Num 34-36; Mark 9:30-37; Ps 18:30-50; Prov 11:22

Learn to think strategically (3)

Psalm 16:7 NKJV

When you’re faced with a problem that overwhelms you, break it down into smaller, more manageable parts so you can focus on each of them more effectively. Don’t try to juggle the whole thing in your head; put it down in writing so you can get a clearer picture. One of those small parts may be the key that opens the door. And if you still can’t find a solution, take it to God in prayer. The psalmist said, “The Lord will perfect that which concerns me” (Psalm 138:8 NKJV). If something is of concern to you, it’s of concern to the God who loves you. Pray: “Lord, I’m giving this problem to you and I’m going to sleep.” When you do that, you can awaken in the morning with an amazingly simple solution to the overwhelming problem you had the night before. The psalmist said, “I will bless the Lord who has given me counsel; my heart also instructs me in the night seasons.” God knows what you don’t know, and prayer gives you access to His knowledge. Five loaves and two fish in a boy’s hands won’t feed five thousand people. But when he put it into Christ’s hands, it multiplied and they had twelve basketsful left over. Strategic thinking works best when God is the foundation of your strategy, when you stand on His Word and claim His promise: “Call to Me, and I will answer you, and show you great and mighty things, which you do not know” (Jeremiah 33:3 NKJV). God will do it through you, as long as you remember you can’t do it without Him.

Soul food: Num 7; Mark 6:14-29; Ps 37:8-15; Prov 11:3


Matthew 6:5 MSG

God loves it when we come to Him in prayer. It’s an opportunity for us to share our concerns, listen to His voice, and connect with Him on a deeper level. But sometimes we pray for all the wrong reasons. Let’s take a look at some: 1) Misdirected prayers. If we’re annoyed at someone we can communicate our frustrations through our prayers. We might pray out loud about the person who has annoyed us, in the hope that they realise just how much they’ve hurt or upset us. 2) Performance prayers. We can find ourselves praying in order to show other people how holy we are. We reel off long, wordy prayers which make us look and feel superior to others. But the Bible says: ‘When you come before God, don’t turn that into a theatrical production.’ 3) Judgmental prayers. In these prayers we judge others and think that we know better than God. Maybe someone’s prayer hasn’t be answered, and we ask God to change the person because we think they’re the problem. This is us judging others and trying to figure things out on God’s behalf. 4) Faithless prayers. Sometimes we can be tempted to think that we need to pray with a big group of people if we want God to answer us. But with God, what matters is the faith we have when we pray, not the number of people. So how can we pray the right way? Matthew 6 gives us some insights: ‘When you pray, go away by yourself, shut the door behind you, and pray to your Father in private’ (v.6 NLT). We need to be coming to God with humility and expectancy. And we need to make sure we’re coming to God with the right motive – to spend time with Him.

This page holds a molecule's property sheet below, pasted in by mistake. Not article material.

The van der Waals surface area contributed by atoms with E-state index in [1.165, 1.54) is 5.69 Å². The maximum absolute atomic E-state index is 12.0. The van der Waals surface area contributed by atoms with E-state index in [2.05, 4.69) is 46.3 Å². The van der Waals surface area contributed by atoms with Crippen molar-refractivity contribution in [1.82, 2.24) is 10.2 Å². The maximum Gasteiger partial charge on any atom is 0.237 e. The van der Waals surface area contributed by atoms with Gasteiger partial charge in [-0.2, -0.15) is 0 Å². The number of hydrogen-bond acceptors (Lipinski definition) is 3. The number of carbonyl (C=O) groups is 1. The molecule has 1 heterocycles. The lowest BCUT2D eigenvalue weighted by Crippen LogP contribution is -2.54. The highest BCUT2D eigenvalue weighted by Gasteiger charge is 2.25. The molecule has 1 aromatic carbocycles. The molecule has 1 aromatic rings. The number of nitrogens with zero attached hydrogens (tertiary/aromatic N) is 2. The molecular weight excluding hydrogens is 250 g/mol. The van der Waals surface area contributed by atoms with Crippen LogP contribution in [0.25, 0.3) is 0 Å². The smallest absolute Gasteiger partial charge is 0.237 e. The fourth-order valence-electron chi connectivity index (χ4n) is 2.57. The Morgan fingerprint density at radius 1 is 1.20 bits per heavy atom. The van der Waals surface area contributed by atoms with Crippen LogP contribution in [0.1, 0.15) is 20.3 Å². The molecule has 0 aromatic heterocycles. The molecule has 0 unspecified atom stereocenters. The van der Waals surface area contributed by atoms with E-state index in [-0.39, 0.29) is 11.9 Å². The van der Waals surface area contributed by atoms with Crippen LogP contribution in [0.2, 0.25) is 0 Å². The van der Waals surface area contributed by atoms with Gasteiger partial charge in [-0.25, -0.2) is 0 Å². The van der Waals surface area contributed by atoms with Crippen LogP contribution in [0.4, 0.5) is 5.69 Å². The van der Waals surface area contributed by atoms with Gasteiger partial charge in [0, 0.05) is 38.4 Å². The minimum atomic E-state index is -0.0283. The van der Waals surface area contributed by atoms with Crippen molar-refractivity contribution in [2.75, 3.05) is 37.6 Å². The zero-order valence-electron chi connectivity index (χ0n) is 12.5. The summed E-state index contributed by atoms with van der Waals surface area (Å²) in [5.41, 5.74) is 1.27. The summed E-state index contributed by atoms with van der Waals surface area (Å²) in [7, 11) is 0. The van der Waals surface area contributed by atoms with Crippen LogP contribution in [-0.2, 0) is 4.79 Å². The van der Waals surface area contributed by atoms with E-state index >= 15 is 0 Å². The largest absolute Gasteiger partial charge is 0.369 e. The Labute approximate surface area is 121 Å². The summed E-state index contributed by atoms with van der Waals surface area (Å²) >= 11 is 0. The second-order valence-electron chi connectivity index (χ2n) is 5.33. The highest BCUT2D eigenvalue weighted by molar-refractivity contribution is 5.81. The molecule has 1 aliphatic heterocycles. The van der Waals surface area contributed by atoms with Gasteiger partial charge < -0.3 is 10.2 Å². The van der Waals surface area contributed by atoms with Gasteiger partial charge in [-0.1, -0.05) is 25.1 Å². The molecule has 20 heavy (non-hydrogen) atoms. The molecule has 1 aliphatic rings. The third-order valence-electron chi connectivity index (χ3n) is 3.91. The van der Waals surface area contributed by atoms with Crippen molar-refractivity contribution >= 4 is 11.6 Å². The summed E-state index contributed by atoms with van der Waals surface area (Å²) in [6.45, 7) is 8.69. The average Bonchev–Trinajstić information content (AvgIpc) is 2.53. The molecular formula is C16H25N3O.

Dan 11-12; Mark 4:26-41; Ps 144:9-15; Prov 10:22-23